The Education Committee has today launched a new inquiry and call for evidence into services for young people
The Education Committee is today announcing an inquiry into the provision of services beyond the school/college day for young people, primarily those aged 13-25.
The inquiry will consider both universal services – for instance youth clubs, or sporting, musical and cultural activities – and targeted services for vulnerable groups. Please note that this inquiry will not examine formal careers guidance services, including those provided by Connexions.
Written submissions are invited, addressing the following points:
- The relationship between universal and targeted services for young people;
- How services for young people can meet the Government’s priorities for volunteering, including the role of National Citizen Service;
- Which young people access services, what they want from those services and their role in shaping provision;
- The relative roles of the voluntary, community, statutory and private sectors in providing services for young people;
- The training and workforce development needs of the sector;
- The impact of public sector spending cuts on funding and commissioning of services, including how available resources can best be maximised, and whether payment by results is desirable and achievable;
- How local government structures and statutory frameworks impact on service provision; and
- How the value and effectiveness of services should be assessed.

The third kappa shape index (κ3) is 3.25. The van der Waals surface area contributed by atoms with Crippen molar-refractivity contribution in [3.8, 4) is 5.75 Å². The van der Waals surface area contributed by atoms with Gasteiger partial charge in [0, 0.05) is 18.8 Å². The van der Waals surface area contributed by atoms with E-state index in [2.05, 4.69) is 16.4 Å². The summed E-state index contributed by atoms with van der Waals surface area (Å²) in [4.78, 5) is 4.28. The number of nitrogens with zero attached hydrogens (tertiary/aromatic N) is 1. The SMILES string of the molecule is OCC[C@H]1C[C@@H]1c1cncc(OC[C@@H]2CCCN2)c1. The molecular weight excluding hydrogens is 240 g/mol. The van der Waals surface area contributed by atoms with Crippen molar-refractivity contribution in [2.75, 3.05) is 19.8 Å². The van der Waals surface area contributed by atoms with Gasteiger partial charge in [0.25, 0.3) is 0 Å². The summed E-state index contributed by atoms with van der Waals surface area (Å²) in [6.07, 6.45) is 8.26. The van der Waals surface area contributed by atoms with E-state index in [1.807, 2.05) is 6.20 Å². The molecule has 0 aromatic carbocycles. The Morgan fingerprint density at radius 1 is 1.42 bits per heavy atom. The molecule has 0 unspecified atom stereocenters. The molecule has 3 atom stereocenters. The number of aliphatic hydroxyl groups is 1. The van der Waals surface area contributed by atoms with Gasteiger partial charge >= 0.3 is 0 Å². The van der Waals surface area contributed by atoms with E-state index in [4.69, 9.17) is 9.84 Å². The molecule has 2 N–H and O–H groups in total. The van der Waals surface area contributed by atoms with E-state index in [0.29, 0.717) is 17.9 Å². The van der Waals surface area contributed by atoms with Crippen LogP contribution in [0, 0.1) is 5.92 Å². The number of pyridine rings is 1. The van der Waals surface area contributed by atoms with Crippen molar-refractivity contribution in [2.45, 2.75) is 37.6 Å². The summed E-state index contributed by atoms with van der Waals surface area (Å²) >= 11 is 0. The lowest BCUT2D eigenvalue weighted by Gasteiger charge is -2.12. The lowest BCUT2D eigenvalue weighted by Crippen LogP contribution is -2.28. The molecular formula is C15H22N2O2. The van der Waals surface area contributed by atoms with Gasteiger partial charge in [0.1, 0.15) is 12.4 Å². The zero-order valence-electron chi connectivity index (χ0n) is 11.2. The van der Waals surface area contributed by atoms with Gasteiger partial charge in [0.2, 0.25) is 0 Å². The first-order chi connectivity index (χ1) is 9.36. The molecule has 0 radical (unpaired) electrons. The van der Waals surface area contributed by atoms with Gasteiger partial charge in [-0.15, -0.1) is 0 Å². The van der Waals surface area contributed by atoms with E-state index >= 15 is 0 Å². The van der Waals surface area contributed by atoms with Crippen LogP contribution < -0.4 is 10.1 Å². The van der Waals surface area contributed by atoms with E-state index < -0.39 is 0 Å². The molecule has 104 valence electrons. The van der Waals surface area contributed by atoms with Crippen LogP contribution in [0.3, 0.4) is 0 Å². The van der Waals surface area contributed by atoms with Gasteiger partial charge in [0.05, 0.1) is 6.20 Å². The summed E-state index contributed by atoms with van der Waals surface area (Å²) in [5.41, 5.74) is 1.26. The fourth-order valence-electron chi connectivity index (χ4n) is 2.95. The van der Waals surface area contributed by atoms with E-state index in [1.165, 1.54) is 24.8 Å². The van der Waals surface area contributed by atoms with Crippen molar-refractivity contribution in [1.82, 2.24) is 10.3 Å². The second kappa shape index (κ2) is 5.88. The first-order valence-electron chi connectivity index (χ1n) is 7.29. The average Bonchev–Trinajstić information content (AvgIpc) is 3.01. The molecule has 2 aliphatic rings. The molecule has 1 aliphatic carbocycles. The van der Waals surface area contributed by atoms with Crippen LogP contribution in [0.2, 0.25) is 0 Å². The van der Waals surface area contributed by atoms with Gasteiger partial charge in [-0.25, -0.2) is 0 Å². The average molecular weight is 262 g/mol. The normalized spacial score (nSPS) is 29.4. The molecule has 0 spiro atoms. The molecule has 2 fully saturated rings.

The Committee asks for written submissions in accordance with the guidelines below by noon on Wednesday 15 December 2010.
A copy of the submission should be sent by e-mail to firstname.lastname@example.org and marked “Services for young people inquiry”. The Committee’s strong preference is for submissions in electronic form, although hard copy originals will be accepted and should be sent to Kathryn Smith, Committee Assistant, at:
Education Select Committee
House of Commons
London, SW1P 3JA
Each submission should:
- be no more than 3,000 words in length;
- have numbered paragraphs; and
- (if in electronic form) be in Word format or a rich text format with as little use of colour or logos as possible.
For Data Protection purposes, it would be helpful if individuals submitting written evidence send their contact details separately in a covering letter. You should be aware that there may be circumstances in which the House of Commons will be required to communicate information to third parties on request, in order to comply with its obligations under the Freedom of Information Act 2000.
Please supply a postal address so that a copy of the Committee’s report can be sent to you upon publication.
View a guide for written submissions to Select Committees ( PDF 1.25 MB).
Please also note that:
- Memoranda submitted must be kept confidential until published by the Committee, unless publication by the person or organization submitting it is specifically authorised.
- Once submitted, evidence is the property of the Committee. The Committee normally, although not always, chooses to make public the written evidence it receives, by publishing it on the internet (where it will be searchable), by printing it or by making it available through the Parliamentary Archives. If there is any information you believe to be sensitive you should highlight it and explain what harm you believe would result from its disclosure. The Committee will take this into account in deciding whether to publish or further disclose the evidence.
- The Committee does not normally investigate individual cases.